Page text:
Organic Soy Milk: What You Need to Know

Medically Reviewed by Kelsey Powell, MS, Medical Sciences

Photo Courtesy: [d3sign/Moment/Getty Images]

Organic Soy Milk: What You Need to Know

Soy milk is a low-fat alternative to cow milk that’s extracted from soybeans. Today, many people are starting to drink more soy milk due to its health benefits or because they have dairy sensitivities. However, there’s a lot about this type of milk that people don’t know. Information can get even hazier when you consider soymilk that’s labeled “organic.” This guide will give you the information you need on organic soy milk, including the health benefits and controversies surrounding it.

Soy Milk Basics

Photo Courtesy: [krisanapong detraphiphat/Moment/Getty Images]

Soy milk has been a traditional drink for centuries in other countries, many of which are located in Asia. However, it’s a relatively new trend in American dieting habits. There are a few reasons why people are making the switch to soy milk from cow milk:

  • Health: Soy milk is extremely low in saturated fat and doesn’t contain any cholesterol. It also has some health benefits that cow milk doesn’t offer.
  • Lactose sensitivity/intolerance: Some people have trouble digesting cow milk due to lactose sensitivity or intolerance, making soy milk a good alternative because it doesn’t contain lactose.
  • Ethics: Those interested in animal welfare or in reducing their environmental footprint may choose organic soy milk over cow milk.

Soybeans are difficult to digest on their own. To make soy milk, the soybeans have to be soaked and then ground up to create a paste. This is then filtered to separate out the smooth, milky liquid from the bean pulp, but at this point the taste is a bit bitter. Manufacturers often add vegetable oils, sugar or other ingredients to make the soy milk more palatable or to help it taste more similar to cow milk.

What Are the Health Benefits of Soy Milk?

Photo Courtesy: [Westend61/Getty Images]

There are several reasons why soy milk is healthier than cow milk, many of which involve the nutrients it does — and doesn’t — contain:

  • Fat: It’s widely known that a high-fat diet can lead to various health problems, including cardiovascular diseases, cancer, metabolic disorders and obesity. Soy milk is naturally low in fat. This is different from cow milk, which has to be processed in certain ways to be classified as low-fat or fat-free. In addition, the small amount of fat present in soy milk consists of very little cholesterol-raising saturated fat, which is primarily present in animal products like cow milk.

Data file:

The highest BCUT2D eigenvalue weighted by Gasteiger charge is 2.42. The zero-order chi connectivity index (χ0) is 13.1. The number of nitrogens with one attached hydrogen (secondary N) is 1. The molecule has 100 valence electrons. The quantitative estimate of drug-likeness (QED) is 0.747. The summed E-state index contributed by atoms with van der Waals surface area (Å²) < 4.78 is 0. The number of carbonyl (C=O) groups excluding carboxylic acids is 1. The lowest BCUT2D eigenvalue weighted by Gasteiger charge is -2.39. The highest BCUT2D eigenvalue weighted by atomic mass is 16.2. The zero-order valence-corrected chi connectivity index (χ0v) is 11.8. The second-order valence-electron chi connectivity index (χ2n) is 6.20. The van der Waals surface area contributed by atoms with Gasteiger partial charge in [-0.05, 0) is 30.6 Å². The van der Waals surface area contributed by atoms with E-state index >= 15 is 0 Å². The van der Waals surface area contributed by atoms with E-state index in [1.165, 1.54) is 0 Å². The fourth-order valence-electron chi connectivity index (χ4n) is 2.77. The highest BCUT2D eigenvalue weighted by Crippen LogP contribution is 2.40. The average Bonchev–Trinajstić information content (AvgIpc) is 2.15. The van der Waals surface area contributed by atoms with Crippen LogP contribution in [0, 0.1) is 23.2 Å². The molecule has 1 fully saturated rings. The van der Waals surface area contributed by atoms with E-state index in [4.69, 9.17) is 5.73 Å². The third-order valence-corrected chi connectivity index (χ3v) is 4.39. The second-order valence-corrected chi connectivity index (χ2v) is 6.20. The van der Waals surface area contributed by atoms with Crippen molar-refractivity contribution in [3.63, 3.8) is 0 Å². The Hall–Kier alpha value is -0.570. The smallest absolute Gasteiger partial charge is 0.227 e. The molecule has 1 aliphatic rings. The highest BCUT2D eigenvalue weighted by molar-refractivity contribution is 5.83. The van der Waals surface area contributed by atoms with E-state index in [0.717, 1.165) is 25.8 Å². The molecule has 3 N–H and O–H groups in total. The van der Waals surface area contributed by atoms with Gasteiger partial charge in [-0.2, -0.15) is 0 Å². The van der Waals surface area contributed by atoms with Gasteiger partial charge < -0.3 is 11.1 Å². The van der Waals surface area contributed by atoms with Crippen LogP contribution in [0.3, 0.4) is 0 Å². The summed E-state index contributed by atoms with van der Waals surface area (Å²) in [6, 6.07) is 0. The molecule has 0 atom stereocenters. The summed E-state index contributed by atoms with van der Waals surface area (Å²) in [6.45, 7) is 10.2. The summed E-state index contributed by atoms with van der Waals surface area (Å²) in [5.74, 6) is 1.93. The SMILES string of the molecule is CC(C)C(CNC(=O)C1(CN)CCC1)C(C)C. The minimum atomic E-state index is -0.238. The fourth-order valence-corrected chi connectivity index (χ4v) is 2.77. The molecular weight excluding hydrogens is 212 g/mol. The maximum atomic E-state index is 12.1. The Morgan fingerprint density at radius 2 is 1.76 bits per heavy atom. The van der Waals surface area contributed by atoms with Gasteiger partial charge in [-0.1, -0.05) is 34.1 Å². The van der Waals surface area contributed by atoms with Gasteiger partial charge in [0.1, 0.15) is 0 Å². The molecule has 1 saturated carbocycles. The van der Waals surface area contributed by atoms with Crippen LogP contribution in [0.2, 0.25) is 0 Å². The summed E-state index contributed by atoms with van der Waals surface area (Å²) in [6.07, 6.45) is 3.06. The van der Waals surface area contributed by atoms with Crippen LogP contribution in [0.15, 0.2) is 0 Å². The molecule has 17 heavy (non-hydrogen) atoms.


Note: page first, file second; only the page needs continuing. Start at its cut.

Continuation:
• Protein: A diet high in protein is essential for the growth and maintenance of tissues as well as other functions in people’s bodies. Soy milk is naturally high in protein. It has around the same amount of protein as cow milk, although it may contain slightly more in some varieties.
  • Other nutrients: Soy milk contains fiber, which is important for digestive health and maintaining healthy blood sugar levels. It’s also high in other vitamins and minerals, including B vitamins and iron, which both promote healthy blood cell production and function. Additionally, the B vitamins found in soy milk protect your cells from damage with their antioxidant properties, which may also reduce the risk of developing certain diseases.  

Soy Controversies to Be Aware Of

Photo Courtesy: [Fiordaliso/Moment/Getty Images]

Not everyone is convinced that soy milk is a superior product to cow milk. Some of the ongoing controversies surrounding soy milk involve the following:

  • Calcium content: Soy milk naturally contains lower levels of calcium and some other vitamins compared to cow milk. For this reason, some people argue that it’s not as healthy and can cause dietary problems. However, many soy milk products are fortified with calcium and other nutrients to levels that are sometimes even higher than those of cow milk.